The executive board of West Central Consolidated Communications (WC3), the agency that handles fire and police dispatching for the villages of Brookfield, Riverside, North Riverside and McCook, is looking for a new executive director after parting ways with the man who has been at the helm since January 2017.
On Jan. 6 the executive board, which includes the village managers of Brookfield and Riverside and North Riverside’s village administrator, voted unanimously to accept a resignation agreement for WC3 Executive Director Jason Rodgers.
According to the agreement, Rodgers will remain on paid administrative leave through March 31, during which time no other benefits will accrue. At the time of his permanent separation on March 31, Rodgers will also receive a lump sum payment of $3,789, representing 72.58 hours of unused vacation time as of Nov. 30, 2020.
Rodgers, whose annual salary is $108,605, has been on paid leave since Dec. 1. The circumstances surrounding his removal from the job remain unclear.
As executive director, Rodgers oversaw the operations of the agency, which has a budget of nearly $1.8 million and is funded by equal contributions from its three permanent members and annual fees paid by McCook. In 2021, McCook’s annual service fee is $163,909.
The agency is headquartered at the North Riverside Police Department, where there’s also a central lockup for processing prisoners arrested by police officers of the member villages.
On Jan. 6, the executive board also extended WC3’s agreement with McCook for three more years, increasing that village’s annual contribution by 3, 3 and 2 percent in each of those years.
Brookfield Village Manager Timothy Wiberg, who took over as the chairman of the WC3 executive board on Jan. 1, declined to say what prompted the move. Rodgers did not return a voicemail message from the Landmark left on his cellphone.
The executive board has appointed former Brookfield Police Chief James Episcopo as the acting executive director for WC3 while the board searches for as permanent replacement. He is being paid $65 an hour for his services.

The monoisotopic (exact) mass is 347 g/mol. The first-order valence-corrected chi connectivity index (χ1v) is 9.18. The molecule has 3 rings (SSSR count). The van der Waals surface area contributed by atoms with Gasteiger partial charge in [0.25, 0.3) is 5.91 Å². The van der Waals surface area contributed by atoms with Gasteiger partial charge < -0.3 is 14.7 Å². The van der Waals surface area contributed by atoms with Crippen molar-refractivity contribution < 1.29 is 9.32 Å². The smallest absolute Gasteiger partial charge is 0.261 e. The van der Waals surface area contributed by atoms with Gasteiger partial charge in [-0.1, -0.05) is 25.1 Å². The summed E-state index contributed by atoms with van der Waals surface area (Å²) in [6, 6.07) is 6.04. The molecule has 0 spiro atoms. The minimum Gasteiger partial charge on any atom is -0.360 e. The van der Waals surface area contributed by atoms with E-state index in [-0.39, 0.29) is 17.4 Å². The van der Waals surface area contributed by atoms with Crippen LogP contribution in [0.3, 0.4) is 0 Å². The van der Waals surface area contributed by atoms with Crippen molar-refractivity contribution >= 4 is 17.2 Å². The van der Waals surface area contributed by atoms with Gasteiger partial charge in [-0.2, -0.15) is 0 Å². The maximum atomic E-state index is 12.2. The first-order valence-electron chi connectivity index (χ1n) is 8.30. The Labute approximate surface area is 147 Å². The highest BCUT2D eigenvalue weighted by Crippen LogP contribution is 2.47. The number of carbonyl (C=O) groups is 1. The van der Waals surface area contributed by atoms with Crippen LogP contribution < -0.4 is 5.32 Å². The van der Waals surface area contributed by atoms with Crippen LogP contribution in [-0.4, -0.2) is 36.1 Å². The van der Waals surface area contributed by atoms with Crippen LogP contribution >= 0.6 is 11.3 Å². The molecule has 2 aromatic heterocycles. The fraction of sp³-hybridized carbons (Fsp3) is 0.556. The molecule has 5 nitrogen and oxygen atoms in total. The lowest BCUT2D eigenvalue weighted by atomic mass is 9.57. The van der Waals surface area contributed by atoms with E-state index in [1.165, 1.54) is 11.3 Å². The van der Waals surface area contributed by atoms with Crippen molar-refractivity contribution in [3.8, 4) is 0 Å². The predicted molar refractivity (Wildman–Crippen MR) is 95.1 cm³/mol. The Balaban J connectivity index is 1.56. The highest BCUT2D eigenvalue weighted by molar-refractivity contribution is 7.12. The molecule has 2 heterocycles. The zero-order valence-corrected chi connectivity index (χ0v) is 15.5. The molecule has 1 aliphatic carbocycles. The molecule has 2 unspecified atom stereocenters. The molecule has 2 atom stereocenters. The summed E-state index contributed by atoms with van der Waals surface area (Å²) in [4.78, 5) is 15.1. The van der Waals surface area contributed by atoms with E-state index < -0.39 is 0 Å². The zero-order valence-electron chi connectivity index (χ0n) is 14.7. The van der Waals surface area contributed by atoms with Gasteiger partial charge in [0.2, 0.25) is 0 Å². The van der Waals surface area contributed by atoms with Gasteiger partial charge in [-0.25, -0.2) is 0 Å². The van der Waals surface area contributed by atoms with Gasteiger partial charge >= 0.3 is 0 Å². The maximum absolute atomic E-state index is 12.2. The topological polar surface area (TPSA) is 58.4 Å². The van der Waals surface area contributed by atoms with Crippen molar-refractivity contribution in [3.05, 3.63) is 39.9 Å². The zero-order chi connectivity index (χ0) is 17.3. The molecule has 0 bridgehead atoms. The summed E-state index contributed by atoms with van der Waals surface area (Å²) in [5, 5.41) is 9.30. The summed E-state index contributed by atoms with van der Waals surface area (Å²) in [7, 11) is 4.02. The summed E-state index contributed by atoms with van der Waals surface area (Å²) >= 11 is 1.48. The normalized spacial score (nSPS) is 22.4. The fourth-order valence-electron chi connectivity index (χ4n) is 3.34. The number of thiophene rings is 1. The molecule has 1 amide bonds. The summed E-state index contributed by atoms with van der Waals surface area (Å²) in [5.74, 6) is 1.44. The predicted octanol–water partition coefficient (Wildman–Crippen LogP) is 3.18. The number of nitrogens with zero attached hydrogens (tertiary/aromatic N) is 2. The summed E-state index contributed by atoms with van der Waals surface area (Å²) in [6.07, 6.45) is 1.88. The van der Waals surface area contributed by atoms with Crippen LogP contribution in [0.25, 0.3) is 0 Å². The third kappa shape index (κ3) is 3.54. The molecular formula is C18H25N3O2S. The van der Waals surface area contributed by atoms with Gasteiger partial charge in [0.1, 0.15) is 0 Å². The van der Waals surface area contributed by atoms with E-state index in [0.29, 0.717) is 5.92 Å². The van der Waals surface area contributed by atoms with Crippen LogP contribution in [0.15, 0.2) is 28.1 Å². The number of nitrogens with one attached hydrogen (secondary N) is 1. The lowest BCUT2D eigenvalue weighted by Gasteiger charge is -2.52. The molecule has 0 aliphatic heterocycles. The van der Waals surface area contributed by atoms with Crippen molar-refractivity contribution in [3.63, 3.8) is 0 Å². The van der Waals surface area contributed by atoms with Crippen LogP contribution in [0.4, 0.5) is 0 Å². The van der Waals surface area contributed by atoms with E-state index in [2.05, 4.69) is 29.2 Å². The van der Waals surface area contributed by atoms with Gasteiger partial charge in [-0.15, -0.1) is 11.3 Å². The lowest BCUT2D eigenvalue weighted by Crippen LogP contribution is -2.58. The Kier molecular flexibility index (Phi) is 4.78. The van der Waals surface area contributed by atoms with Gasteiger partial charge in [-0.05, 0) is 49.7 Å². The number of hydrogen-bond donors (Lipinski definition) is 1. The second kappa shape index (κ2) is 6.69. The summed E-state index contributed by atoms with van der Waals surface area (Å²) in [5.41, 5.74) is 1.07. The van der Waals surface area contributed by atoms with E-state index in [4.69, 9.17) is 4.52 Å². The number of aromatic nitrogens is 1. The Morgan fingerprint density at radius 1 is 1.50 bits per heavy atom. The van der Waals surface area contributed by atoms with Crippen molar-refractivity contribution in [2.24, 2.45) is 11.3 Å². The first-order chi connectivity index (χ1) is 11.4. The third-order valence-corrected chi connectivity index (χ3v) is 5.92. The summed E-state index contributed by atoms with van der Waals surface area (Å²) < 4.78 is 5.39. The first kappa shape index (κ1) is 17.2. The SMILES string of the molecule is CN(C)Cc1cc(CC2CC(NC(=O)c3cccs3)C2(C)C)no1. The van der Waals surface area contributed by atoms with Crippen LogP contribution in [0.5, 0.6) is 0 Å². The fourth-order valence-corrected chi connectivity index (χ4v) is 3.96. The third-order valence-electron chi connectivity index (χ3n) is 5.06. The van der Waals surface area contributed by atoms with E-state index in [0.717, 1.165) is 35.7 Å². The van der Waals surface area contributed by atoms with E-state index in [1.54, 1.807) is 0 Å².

Episcopo, who was police chief in Brookfield when WC3 was created, will work no more than 30 hours per week as acting director. He has worked full time since retiring as police chief in 2019 as regional planning coordinator for the Illinois Law Enforcement Alarm System (ILEAS), a police mutual aid network comprising suburban communities throughout northeast Illinois.
“Jim has been tasked with carrying on the services of the agency,” said Wiberg. “We thought he was a very logical choice, since he was involved with the formation of the agency.”
One matter that has landed in Episcopo’s lap is ongoing union contract negotiations between the agency and its dispatchers. Many of those employees were brought on board from different police agencies which paid their dispatchers at different rates. They have received no pay raises and continue to make different amounts since being folded into WC3 in spring 2018. WC3 employs 11 full-time and four part-time dispatchers.
The executive board in December hired the firm GovHR at a cost of $19,000 to conduct a search for a new executive director for WC3. That same firm conducted the search in 2016 that identified Rodgers, who was a communications supervisor for DuPage Public Safety Communications, a dispatch agency for more than 40 police and fire agencies.
WC3’s outgoing executive board chairwoman, Riverside Village Manager Jessica Frances, told her colleagues on Jan. 6 that the GovHR recruiter leading the search for an executive director will be meeting soon individually with stakeholders in each village and probably would also be talking to the agency’s team of dispatchers.
While the executive board typically meets quarterly, it will schedule meetings monthly during this transition period.